2012 another record-setter, fits climate forecasts
|By SETH BORENSTEIN, AP Science Writer|
This past year's weather was deadly, costly and record-breaking everywhere _ but especially in
If that sounds familiar, it should. The previous year also was one for the record books.
"We've had two years now of some angry events," said
In 2012 many of the warnings scientists have made about global warming went from dry studies in scientific journals to real-life video played before our eyes: Record melting of the ice in the
All of that was predicted years ago by climate scientists and all of that happened in 2012.
"What was predicted was there would be more of these things," said Michel Jarraud, secretary general for the
Globally, five countries this year set heat records, but none set cold records. 2012 is on track to be the warmest year on record in
July was the hottest month in record-keeping U.S. history, averaging 77.6 degrees. Over the year, more than 69,000 local heat records were set _ including 356 locations in 34 states that hit their highest-ever temperature mark.
America's heartland lurched from one extreme to the other without stopping at "normal." Historic flooding in 2011 gave way to devastating drought in 2012.
"The normal has changed, I guess," said
While much of the U.S. struggled with drought that conjured memories of the Dust Bowl, parts of
But the most troubling climate development this year was the melting at the top of the world, Jarraud said. Summer sea ice in
There were other weather extremes no one predicted: A European winter cold snap that killed more than 800 people. A bizarre summer windstorm called a derecho in the U.S. mid-Atlantic that left millions without power. Antarctic sea ice that inched to a record high. More than a foot of post-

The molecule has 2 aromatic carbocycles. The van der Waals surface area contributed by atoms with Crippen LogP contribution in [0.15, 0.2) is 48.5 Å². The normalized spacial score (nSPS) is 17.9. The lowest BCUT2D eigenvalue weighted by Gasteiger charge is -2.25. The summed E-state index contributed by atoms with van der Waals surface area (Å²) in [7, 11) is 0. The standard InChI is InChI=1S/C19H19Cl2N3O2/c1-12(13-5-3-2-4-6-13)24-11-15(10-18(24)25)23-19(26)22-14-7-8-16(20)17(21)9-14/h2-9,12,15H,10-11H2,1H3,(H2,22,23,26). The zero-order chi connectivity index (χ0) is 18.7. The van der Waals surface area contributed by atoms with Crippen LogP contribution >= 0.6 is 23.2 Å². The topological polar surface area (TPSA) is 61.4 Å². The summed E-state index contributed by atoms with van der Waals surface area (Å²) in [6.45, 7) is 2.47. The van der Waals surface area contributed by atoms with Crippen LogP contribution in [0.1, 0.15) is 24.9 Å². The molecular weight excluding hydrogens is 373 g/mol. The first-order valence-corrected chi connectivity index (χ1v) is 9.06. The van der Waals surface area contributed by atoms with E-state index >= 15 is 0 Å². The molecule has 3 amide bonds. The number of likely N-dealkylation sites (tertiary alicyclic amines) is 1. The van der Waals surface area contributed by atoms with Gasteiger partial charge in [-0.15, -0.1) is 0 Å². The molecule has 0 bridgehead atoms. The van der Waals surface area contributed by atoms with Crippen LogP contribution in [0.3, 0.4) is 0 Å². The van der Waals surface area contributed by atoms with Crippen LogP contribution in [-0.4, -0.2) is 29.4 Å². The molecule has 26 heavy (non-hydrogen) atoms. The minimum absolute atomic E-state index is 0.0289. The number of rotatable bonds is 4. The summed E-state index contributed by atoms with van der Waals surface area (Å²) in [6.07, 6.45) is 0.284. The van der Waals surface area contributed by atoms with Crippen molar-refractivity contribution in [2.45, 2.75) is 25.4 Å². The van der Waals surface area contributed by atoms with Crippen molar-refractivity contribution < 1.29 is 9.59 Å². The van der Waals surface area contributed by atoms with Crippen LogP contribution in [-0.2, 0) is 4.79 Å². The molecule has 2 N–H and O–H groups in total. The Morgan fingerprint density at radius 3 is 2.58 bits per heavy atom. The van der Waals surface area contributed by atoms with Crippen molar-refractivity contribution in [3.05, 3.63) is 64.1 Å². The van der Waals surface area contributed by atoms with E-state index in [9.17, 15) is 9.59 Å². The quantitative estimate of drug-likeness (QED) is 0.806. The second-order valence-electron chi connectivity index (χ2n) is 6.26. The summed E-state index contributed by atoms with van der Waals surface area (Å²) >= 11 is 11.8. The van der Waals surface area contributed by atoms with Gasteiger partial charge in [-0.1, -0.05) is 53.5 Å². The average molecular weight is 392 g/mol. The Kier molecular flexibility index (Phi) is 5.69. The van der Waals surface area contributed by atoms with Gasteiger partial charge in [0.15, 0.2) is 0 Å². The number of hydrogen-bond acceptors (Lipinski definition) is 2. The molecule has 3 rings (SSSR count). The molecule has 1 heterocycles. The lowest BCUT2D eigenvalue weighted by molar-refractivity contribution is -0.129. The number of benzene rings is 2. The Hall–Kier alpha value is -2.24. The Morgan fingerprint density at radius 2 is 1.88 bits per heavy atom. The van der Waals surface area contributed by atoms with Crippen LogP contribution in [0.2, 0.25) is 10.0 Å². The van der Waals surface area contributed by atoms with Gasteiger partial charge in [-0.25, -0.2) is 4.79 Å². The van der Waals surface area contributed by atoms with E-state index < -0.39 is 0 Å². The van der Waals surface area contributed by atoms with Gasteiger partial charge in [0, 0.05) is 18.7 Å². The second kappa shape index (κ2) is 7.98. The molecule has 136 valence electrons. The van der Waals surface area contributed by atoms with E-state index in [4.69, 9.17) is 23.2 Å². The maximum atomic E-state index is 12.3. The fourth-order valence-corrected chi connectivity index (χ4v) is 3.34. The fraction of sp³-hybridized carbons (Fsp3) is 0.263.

Arndt points to the geographic heart of America, the
The U.S. went through the same lurching extremes on tornadoes. Those storms killed 553 people last year, Furgione said. This year began with many tornadoes, then in April they just stopped. April to November, normal tornado season, saw the fewest F1 or stronger tornadoes in the U.S. ever.
"Every year is bringing different types of extreme weather and climate events," NOAA chief
Not everything is connected to man-made global warming, climate scientists say. Some, like tornadoes, have no scientifically discernible connection. Others, like the
These are "clearly not freak events," but "systemic changes," said climate scientist
Scientists _ both those studying global warming and those studying hurricanes _ have warned for more than a decade about a hurricane with big storm surge hitting
For decades, scientists have predicted extensive droughts from global warming. This year, the drought of 2012 was so extensive that nearly 2,300 counties _ in almost every state _ were declared agriculture disasters. At one point this summer more than 65 percent of the Lower 48 was suffering from drought.
And with lack of water, came fire, something also mentioned as more likely in scientific reports about global warming. Fire season in
"Take any one of these events in isolation, it might be possible to yell `fluke!' Take them collectively, it provides confirmation of precisely what climate scientists predicted would happen decades ago if we proceeded with business-as-usual fossil fuel burning, as we have,"
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